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HEARING LOOKS AT THE FUTURE OF POWER INDUSTRY

About 30 persons attended an informational meeting Thursday about the future of the electrical industry, which included presentations by proponents of Niagara Mohawk's Power Choice, municipalization and co-generation.

Councilman Vincent R. Morello, who put the meeting together with the backing of the City Council, said the future of the electrical industry under deregulation will resemble the telecommunications industry over the past decade. Morello, a proponent of municipal takeover of the electrical distribution system, said a broader look at the options available was needed.

Buffalo Common Council Member Alfred T. Coppola and William H. Cristofaro of the Sear-Brown Group both urged opposition to Power Choice. Coppola said parties, such as himself and the American Association of Retired Persons, that oppose the decision are filing a class action suit against the state Public Service Commission, which approved it.

Cristofaro said the commission "has probably tilted the scales too far in favor of the utilities" and urged people to write to their state representatives to press them to modify the PSC's plan and devise a "fairer deregulation process." Sear-Brown is a Rochester architectural engineering firm that specializes in co-generation systems for businesses. He said in the future the technology will become available for private homes.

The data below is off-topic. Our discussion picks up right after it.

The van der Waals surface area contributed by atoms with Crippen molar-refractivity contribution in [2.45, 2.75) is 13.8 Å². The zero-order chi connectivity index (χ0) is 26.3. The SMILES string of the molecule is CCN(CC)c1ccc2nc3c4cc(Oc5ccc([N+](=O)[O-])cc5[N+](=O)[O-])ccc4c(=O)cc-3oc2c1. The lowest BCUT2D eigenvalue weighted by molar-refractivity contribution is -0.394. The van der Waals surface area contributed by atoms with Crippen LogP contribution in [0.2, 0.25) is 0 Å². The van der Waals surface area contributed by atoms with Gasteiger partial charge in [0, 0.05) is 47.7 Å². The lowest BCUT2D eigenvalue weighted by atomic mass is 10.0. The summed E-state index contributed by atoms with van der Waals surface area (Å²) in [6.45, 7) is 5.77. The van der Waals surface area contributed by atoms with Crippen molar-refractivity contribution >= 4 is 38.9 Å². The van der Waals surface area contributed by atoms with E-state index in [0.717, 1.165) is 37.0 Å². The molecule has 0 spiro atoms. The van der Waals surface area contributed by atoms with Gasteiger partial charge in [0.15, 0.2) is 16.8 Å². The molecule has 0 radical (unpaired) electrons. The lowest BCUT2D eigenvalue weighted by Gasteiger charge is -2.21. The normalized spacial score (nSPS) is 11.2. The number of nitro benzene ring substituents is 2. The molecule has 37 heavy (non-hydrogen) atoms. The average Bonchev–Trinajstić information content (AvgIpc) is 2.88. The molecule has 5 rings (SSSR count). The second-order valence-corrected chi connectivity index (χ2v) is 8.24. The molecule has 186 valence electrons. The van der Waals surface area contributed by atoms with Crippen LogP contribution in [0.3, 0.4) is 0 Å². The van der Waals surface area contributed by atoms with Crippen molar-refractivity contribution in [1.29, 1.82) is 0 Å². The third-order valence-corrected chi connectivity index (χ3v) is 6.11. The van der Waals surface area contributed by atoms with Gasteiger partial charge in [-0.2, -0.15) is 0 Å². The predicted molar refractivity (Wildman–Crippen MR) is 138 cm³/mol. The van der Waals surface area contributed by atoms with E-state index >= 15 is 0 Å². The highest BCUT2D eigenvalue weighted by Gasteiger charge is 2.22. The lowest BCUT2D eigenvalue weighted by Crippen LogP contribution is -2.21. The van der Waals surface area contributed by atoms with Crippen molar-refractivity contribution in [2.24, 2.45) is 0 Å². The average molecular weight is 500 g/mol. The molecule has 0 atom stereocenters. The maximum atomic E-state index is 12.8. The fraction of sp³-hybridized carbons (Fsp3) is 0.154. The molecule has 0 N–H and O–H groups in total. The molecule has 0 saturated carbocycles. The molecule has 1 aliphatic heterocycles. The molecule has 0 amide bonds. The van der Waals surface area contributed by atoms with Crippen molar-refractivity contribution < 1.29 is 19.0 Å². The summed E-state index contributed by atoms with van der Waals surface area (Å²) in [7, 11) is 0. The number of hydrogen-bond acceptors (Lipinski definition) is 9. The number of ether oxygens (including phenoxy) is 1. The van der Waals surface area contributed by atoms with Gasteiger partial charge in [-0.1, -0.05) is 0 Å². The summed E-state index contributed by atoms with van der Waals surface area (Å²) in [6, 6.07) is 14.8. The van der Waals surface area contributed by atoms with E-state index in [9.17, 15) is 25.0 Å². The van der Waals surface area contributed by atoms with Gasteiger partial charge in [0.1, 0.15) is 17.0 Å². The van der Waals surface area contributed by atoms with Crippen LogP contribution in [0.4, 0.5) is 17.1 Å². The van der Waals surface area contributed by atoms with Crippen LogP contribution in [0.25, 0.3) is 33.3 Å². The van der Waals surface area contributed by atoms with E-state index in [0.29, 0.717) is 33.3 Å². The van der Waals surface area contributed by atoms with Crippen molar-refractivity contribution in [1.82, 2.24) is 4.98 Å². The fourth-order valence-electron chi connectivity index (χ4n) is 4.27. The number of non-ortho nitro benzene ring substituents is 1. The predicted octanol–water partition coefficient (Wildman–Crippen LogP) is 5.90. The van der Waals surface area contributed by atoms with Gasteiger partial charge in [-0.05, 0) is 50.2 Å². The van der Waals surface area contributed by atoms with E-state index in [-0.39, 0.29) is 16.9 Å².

Joseph Ash of Niagara Mohawk Power Corp. said by the end of 1999 under Power Choice, customers will be able to choose who they buy electricity from. Niagara Mohawk will continue to deliver the power through the transmission system, which it owns. He said most classes of Niagara Mohawk customers would see a 3.2 percent reduction in their bills over the next three years.

Critics of the plan, such as Coppola, said the savings would be lost in the fourth and fifth years. T.J. Lawrie of the Wing Group of Houston, Texas, said the cost to consumers won't decrease because, while the cost of power may go down, customers also will have to pay Niagara Mohawk for the cost of transmission.

Coppola and Lawrie said New York State consumers pay twice the national average for electricity. Lawrie, whose companies help municipalities take over power distribution systems, said customers in Niagara Falls would be guaranteed 25.2 percent savings at no risk under Wing's plan.

Thomas J. McGrath of the Wheeled Electric Power Co. of Troy, whose company is one of the new vendors that will be selling electricity, is a proponent of deregulation, although he opposes the Power Choice plan. He said consumers do save under the free and open competition of the marketplace. But, he said, the savings won't be as dramatic as some have promised. He opposed municipalization and said cities would be better off allowing deregulation to occur and then bidding out their electricity needs as they bid other goods and services.

Ash said there is no evidence that rates would go down under municipalization. He also said there is no certainty consumers will see any great savings under Power Choice.

"The problem is the alternative doesn't look any better," he said.

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